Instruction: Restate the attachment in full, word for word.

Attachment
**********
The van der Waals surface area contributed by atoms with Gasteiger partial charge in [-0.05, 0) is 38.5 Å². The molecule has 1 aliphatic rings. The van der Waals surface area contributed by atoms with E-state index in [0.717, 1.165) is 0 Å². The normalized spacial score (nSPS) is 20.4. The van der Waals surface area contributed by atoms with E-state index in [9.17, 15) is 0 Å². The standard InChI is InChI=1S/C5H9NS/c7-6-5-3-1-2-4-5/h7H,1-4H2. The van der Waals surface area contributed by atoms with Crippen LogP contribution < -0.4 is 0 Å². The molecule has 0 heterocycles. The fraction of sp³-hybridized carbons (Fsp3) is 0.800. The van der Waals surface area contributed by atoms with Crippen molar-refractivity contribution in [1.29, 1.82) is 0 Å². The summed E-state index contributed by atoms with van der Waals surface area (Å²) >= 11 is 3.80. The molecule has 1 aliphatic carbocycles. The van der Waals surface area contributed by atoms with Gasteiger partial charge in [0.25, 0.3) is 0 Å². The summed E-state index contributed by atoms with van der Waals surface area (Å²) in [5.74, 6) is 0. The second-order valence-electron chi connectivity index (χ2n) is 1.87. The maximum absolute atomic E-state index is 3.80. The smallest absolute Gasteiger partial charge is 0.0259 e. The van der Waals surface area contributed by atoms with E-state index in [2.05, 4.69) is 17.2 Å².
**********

The van der Waals surface area contributed by atoms with Gasteiger partial charge in [-0.05, 0) is 38.5 Å². The molecule has 1 aliphatic rings. The van der Waals surface area contributed by atoms with E-state index in [0.717, 1.165) is 0 Å². The normalized spacial score (nSPS) is 20.4. The van der Waals surface area contributed by atoms with E-state index in [9.17, 15) is 0 Å². The standard InChI is InChI=1S/C5H9NS/c7-6-5-3-1-2-4-5/h7H,1-4H2. The van der Waals surface area contributed by atoms with Crippen LogP contribution < -0.4 is 0 Å². The molecule has 0 heterocycles. The fraction of sp³-hybridized carbons (Fsp3) is 0.800. The van der Waals surface area contributed by atoms with Crippen molar-refractivity contribution in [1.29, 1.82) is 0 Å². The summed E-state index contributed by atoms with van der Waals surface area (Å²) >= 11 is 3.80. The molecule has 1 aliphatic carbocycles. The van der Waals surface area contributed by atoms with Gasteiger partial charge in [0.25, 0.3) is 0 Å². The summed E-state index contributed by atoms with van der Waals surface area (Å²) in [5.74, 6) is 0. The second-order valence-electron chi connectivity index (χ2n) is 1.87. The maximum absolute atomic E-state index is 3.80. The smallest absolute Gasteiger partial charge is 0.0259 e. The van der Waals surface area contributed by atoms with E-state index in [2.05, 4.69) is 17.2 Å².